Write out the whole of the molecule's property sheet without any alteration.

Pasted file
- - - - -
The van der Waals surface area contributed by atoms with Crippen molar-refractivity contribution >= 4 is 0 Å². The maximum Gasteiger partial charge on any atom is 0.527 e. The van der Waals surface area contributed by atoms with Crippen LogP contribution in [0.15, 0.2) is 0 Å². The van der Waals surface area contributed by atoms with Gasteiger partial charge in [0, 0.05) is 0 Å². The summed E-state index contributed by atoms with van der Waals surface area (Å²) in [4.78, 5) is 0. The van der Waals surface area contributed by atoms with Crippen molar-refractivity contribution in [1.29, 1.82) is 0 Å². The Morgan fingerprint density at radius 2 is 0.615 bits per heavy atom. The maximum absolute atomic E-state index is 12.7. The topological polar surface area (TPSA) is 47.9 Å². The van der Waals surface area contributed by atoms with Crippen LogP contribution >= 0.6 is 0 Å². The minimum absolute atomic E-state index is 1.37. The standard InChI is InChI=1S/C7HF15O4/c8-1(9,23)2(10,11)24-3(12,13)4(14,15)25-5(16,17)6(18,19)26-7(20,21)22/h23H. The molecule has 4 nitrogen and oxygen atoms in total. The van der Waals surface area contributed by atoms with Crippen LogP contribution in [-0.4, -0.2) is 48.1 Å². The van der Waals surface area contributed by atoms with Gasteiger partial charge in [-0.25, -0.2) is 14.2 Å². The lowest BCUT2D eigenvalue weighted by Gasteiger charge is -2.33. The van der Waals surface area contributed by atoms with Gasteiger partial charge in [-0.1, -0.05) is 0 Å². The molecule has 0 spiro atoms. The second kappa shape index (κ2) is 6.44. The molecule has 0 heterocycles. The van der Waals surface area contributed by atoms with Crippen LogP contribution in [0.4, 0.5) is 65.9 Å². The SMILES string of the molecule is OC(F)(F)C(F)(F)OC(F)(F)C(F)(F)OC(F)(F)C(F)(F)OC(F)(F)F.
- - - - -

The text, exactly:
The van der Waals surface area contributed by atoms with Crippen molar-refractivity contribution >= 4 is 0 Å². The maximum Gasteiger partial charge on any atom is 0.527 e. The van der Waals surface area contributed by atoms with Crippen LogP contribution in [0.15, 0.2) is 0 Å². The van der Waals surface area contributed by atoms with Gasteiger partial charge in [0, 0.05) is 0 Å². The summed E-state index contributed by atoms with van der Waals surface area (Å²) in [4.78, 5) is 0. The van der Waals surface area contributed by atoms with Crippen molar-refractivity contribution in [1.29, 1.82) is 0 Å². The Morgan fingerprint density at radius 2 is 0.615 bits per heavy atom. The maximum absolute atomic E-state index is 12.7. The topological polar surface area (TPSA) is 47.9 Å². The van der Waals surface area contributed by atoms with Crippen LogP contribution >= 0.6 is 0 Å². The minimum absolute atomic E-state index is 1.37. The standard InChI is InChI=1S/C7HF15O4/c8-1(9,23)2(10,11)24-3(12,13)4(14,15)25-5(16,17)6(18,19)26-7(20,21)22/h23H. The molecule has 4 nitrogen and oxygen atoms in total. The van der Waals surface area contributed by atoms with Crippen LogP contribution in [-0.4, -0.2) is 48.1 Å². The van der Waals surface area contributed by atoms with Gasteiger partial charge in [-0.25, -0.2) is 14.2 Å². The lowest BCUT2D eigenvalue weighted by Gasteiger charge is -2.33. The van der Waals surface area contributed by atoms with Gasteiger partial charge in [-0.1, -0.05) is 0 Å². The molecule has 0 spiro atoms. The second kappa shape index (κ2) is 6.44. The molecule has 0 heterocycles. The van der Waals surface area contributed by atoms with Crippen LogP contribution in [0.4, 0.5) is 65.9 Å². The SMILES string of the molecule is OC(F)(F)C(F)(F)OC(F)(F)C(F)(F)OC(F)(F)C(F)(F)OC(F)(F)F.